I have here in my hand a book called Literacy in Theory and Practice, written by Brian V. Street. The cover is laminated and crinkled at the edges from excessive use. The glue that holds the pages to the spine has begun to disintegrate so some of the pages float loosely from the book. The colors of the cover are a uniquely loud and hideous combination of orange and salmon, with a seemingly irrelevant, wavelike contraption painted on the cover. On first glance it is not an appealing book, given the mundane and ambiguous title, and also the revolting cover, but nevertheless, this book should undoubtedly be read by people interested in the studies of literacy.
I say this because Dr. Street gives a marvelous synopsis of the history of literacy. Starting with the Great Divide and moving through criticism of the Great Divide, Dr. Street gives a very erudite and sophisticated overview of literacy as it was and as it stands today. Not only is a historically accurate picture of literacy given, but fully detailed with many different studies, each individual theorist’s ideas wonderfully summarized, interpreted, and then applied. In this light, the book gives a great overview of the entire field of literacy to date—but to not deter you, I must say that it does not feel like a history lesson in the least bit. Dr. Street does a wonderful job weaving his own argument into the picture, and really the book becomes a grandiose conversation between literacy theorists of the past and present, and how Dr. Street comes to fit in with the conversation as a whole.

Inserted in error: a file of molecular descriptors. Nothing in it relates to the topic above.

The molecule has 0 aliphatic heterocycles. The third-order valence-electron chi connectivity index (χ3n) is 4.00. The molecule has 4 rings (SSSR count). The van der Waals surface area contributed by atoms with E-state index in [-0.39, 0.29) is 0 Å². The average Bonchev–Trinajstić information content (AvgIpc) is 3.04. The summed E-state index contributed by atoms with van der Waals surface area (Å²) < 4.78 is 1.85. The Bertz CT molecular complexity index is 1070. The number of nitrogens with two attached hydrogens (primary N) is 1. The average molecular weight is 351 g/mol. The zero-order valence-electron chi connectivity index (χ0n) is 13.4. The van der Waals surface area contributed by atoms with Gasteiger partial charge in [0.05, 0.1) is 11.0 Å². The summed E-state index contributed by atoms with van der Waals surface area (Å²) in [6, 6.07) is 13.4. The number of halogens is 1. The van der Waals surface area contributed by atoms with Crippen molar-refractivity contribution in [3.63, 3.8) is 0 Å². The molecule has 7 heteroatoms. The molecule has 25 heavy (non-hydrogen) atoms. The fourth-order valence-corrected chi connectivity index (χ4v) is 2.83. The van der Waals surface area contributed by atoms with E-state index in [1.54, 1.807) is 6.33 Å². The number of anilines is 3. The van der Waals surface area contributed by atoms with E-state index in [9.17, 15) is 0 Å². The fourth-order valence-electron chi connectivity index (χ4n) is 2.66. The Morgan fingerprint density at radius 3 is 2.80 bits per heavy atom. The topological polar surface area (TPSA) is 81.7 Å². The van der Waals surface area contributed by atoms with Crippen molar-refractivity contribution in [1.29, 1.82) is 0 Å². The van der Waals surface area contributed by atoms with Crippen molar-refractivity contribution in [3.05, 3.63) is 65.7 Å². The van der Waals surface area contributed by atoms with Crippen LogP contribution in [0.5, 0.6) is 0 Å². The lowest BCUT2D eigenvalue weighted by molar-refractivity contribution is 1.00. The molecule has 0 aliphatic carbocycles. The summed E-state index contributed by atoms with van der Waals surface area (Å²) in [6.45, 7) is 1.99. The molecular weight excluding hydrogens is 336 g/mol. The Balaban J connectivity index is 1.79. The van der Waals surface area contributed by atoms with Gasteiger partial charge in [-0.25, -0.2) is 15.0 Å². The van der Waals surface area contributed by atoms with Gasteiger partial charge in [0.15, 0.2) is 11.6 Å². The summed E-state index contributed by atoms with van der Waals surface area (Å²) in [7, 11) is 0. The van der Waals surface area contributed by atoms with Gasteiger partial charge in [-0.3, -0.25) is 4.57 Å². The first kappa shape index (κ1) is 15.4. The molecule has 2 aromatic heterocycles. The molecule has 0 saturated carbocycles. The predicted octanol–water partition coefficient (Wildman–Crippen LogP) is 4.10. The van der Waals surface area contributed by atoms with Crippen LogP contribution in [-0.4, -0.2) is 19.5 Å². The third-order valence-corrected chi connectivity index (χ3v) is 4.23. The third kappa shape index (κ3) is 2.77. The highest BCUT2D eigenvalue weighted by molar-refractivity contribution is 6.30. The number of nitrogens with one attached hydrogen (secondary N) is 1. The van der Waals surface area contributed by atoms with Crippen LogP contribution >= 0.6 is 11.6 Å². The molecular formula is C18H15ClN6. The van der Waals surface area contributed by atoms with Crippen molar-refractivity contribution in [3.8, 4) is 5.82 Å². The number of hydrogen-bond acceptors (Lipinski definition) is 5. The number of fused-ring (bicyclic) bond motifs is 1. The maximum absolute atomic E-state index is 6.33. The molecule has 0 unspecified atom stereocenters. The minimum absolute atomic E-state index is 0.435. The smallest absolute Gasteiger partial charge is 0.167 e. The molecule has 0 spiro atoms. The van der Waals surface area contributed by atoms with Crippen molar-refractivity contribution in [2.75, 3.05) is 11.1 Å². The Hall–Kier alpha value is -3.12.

This book extends beyond literacy studies as well. I think if you are interested in literacy it is a must read, but it also must be noted that this book touches upon culture issues of reading writing, political and national elements of literacy, how literacy functions in our daily lives, the various disciplines interested in this conversation, and the list could go on—so what must be mentioned is that Dr. Street does a remarkable job of incorporating all of these elements into one concise picture. The writing is conversational, easy to grasp yet bold and sophisticated in ideology, and Dr. Street keeps you in engaged the entire way.
As said before, this book also has a fundamental discussion in the field of literacy as its main area of inquiry. The Great Divide was a discussion that dominated the field of literacy after the monumental work of Jack Goody (and other following in his vein of thought)—essentially, the argument says that written cultures, what Goody would call “literate” cultures, are dominant over oral cultures.
Okay, so why do I bring up the Great Divide again? I say this because I am heavily influenced by Goody’s ideas. In fact, Jack Goody and Ian Watt wrote an essay entitled “The Consequences of Literacy”—and as a young student of literacy I was initial captivated by these ideas, the ideas of Western society being more efficient and socially/culturally better than other countries. That is why, I thought, we had developed so much since then, and how our knowledge of the world burgeoned and became more sophisticated than oral cultures.